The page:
The impact has already been dramatic. In January 2021, €6.5 billion in deals shifted immediately from the UK to the EU. Amsterdam surpassed London as Europe’s largest share trading center as it recorded a fourfold increase in average traded shares per day, rising to €9.2 billion, and London lost half of its daily average value of traded shares, down to €8.6 billion. Amsterdam has also picked up activity in swaps and sovereign debt markets that typically used to take place in London. Even before January 2021, EY estimated banks had shifted €1.6 trillion in assets and sovereign debt trading to cities such as Frankfurt, Amsterdam, and Milan that would typically have taken place on venues in London. More than £4 billion, or $5.3 billion, of insurance premium income in 2019 that would typically be handled in London was written in new hubs such as Brussels.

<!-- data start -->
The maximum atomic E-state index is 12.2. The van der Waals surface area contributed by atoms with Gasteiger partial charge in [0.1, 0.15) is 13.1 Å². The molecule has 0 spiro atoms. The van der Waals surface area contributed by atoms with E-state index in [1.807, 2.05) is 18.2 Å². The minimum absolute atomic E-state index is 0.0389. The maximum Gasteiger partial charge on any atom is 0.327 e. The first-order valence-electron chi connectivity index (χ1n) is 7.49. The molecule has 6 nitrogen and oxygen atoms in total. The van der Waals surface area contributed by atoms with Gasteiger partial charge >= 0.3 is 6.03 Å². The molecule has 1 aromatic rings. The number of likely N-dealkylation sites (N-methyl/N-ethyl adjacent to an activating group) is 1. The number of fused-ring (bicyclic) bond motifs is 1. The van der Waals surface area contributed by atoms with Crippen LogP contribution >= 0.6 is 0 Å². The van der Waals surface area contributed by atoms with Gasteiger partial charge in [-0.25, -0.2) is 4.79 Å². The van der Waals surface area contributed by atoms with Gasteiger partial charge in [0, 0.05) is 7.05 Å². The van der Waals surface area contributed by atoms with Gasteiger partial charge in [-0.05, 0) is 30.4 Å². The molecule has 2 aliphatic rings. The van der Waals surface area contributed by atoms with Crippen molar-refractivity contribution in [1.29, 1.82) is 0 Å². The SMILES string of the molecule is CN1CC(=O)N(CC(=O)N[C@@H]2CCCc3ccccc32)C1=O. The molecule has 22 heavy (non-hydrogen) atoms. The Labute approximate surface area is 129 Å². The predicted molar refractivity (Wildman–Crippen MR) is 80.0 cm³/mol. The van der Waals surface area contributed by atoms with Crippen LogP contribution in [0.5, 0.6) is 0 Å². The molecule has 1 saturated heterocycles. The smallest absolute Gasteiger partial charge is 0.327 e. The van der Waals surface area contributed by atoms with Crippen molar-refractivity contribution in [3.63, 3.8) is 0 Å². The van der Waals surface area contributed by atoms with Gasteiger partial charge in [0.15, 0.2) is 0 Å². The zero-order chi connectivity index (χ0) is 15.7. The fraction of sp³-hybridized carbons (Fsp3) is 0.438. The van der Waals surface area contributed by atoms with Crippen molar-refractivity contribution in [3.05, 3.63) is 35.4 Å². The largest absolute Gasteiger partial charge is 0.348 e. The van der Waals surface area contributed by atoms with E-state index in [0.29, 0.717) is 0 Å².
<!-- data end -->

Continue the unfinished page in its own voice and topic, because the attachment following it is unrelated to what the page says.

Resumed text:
At the end of March the two parties agreed to a memorandum of understanding on financial services that will establish a Joint EU-UK Financial Regulatory Forum to facilitate regulatory cooperation. The Forum is similar is to what the EU has in place with the U.S. and Japan, although the language regarding cooperation in the EU-UK platform is weaker than that between the EU and the United States. As EU and UK regulations diverge, the possibility is fading that the EU will recognize the UK’s rules as “equivalent,” which would allow the financial industry to trade across the UK-EU border. The stakes are high: Britain sells roughly £30 billion, or $40 billion, of financial services to the EU each year. It ran a surplus of £18 billion, or $24 billion, on trade in financial and other services with the EU in 2019, but a deficit of £97 billion, or $129 billion, on trade in goods.
EY further estimates that about 10,000 City jobs – 4% of the total – have either been shifted to various EU cities such as Dublin, Luxembourg, Frankfurt, Paris and Amsterdam, or been displaced by firms choosing to add new roles there rather than London. Still, while some jobs have left, others have moved in. Bovill, a regulatory consultancy, found that more than 1,400 EU-based companies have applied for permission to operate in the UK after Brexit.